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This city is named after the Gubulawayo kraal where Lobengula the king of the Matabele (1836 - 1894) originally held court.
Shulamit Kagan continues:
“The spiritual leader at the time (early 1950s), was Reverend Yesorsky, a tolerant and learned man who was much in demand as a lecturer both in English and Hebrew. The leader of the Reform congregation was Rabbi Cassel. He was a liberal man who was not afraid to speak against the government’s racial policies. Like Rev Yesorsky he was erudite and never refused to share his knowledge with others.
“Rev Yesorsky and Rabbi Cassel got on well together. Rabbi Cassel never failed to attend the second day of Yamin Tovim in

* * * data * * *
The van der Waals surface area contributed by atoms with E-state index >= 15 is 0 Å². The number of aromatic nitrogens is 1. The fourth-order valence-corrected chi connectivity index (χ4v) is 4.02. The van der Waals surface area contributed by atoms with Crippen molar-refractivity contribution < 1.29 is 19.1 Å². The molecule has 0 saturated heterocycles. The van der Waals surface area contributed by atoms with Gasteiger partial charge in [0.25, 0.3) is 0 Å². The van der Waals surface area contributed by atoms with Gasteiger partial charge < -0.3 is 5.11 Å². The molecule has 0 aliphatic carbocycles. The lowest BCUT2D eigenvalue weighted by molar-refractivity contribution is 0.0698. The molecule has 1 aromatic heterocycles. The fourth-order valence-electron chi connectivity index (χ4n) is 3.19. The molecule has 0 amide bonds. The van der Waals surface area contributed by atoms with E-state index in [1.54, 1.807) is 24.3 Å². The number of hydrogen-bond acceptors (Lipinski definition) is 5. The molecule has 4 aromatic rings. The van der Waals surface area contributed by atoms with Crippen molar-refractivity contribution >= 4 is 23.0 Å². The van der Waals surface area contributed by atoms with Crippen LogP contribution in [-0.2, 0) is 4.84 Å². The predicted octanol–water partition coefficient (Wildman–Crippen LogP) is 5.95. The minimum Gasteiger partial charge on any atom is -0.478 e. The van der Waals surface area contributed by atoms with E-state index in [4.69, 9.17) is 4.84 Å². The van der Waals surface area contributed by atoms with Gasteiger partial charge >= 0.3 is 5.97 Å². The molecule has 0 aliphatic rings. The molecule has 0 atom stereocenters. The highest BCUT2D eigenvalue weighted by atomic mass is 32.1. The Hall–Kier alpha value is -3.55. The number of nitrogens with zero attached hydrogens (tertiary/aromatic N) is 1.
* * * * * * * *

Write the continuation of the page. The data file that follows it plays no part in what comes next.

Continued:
the Orthodox shul. In time Rev Yesorsky got ‘smichah’ and became a rabbi. Among the many dignitaries who attended his
induction were all the Christian clergymen of the town.
“In 1964 Rabbi Yesorsky committed suicide in a most horrific way. The community buried him with all the honours due to a spiritual leader - virtually the whole community followed him to his last resting place - but not one of the Christian clergy.
“During Rabbi Yesorsky’s time we had a ‘shochet cum chazzan’ who had served the community for many years. However, he
eventually disgraced himself by stealing meat from the abattoir.
“After him came shochetim from Israel who served the community, but whose main task was to slaughter and kasher meat for Israel.
“I don’t remember who came after him, but I have an idea that it was Rev Shlapek, a learned but nervous survivor of the Holocaust, who served also as a teacher in the cheder.”